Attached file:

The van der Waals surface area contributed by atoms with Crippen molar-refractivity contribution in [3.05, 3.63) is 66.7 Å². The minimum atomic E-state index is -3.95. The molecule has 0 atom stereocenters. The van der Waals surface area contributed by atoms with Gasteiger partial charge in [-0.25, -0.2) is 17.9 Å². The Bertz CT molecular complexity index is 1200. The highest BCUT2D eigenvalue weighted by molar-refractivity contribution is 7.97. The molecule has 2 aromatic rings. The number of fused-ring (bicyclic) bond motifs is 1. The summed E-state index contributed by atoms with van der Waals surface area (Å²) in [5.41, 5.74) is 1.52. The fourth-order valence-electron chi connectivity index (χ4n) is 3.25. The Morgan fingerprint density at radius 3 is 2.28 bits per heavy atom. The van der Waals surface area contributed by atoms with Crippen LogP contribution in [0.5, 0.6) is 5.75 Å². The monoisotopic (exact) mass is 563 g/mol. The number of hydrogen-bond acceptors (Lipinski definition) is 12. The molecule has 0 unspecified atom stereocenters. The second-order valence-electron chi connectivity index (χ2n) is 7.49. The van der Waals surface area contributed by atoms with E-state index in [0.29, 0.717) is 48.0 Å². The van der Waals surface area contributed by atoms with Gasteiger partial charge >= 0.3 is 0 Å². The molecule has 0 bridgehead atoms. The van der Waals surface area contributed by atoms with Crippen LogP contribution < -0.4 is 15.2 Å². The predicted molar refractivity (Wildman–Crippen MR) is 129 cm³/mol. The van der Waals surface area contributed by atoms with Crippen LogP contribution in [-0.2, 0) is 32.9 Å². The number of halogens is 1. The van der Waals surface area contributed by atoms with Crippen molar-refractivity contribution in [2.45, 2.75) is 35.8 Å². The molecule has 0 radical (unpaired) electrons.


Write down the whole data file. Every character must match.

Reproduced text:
The van der Waals surface area contributed by atoms with Crippen molar-refractivity contribution in [3.05, 3.63) is 66.7 Å². The minimum atomic E-state index is -3.95. The molecule has 0 atom stereocenters. The van der Waals surface area contributed by atoms with Gasteiger partial charge in [-0.25, -0.2) is 17.9 Å². The Bertz CT molecular complexity index is 1200. The highest BCUT2D eigenvalue weighted by molar-refractivity contribution is 7.97. The molecule has 2 aromatic rings. The number of fused-ring (bicyclic) bond motifs is 1. The summed E-state index contributed by atoms with van der Waals surface area (Å²) in [5.41, 5.74) is 1.52. The fourth-order valence-electron chi connectivity index (χ4n) is 3.25. The Morgan fingerprint density at radius 3 is 2.28 bits per heavy atom. The van der Waals surface area contributed by atoms with Crippen LogP contribution in [0.5, 0.6) is 5.75 Å². The monoisotopic (exact) mass is 563 g/mol. The number of hydrogen-bond acceptors (Lipinski definition) is 12. The molecule has 0 unspecified atom stereocenters. The second-order valence-electron chi connectivity index (χ2n) is 7.49. The van der Waals surface area contributed by atoms with E-state index in [0.29, 0.717) is 48.0 Å². The van der Waals surface area contributed by atoms with Gasteiger partial charge >= 0.3 is 0 Å². The molecule has 0 bridgehead atoms. The van der Waals surface area contributed by atoms with Crippen LogP contribution < -0.4 is 15.2 Å². The predicted molar refractivity (Wildman–Crippen MR) is 129 cm³/mol. The van der Waals surface area contributed by atoms with Crippen LogP contribution in [-0.2, 0) is 32.9 Å². The number of halogens is 1. The van der Waals surface area contributed by atoms with Crippen molar-refractivity contribution in [2.45, 2.75) is 35.8 Å². The molecule has 0 radical (unpaired) electrons.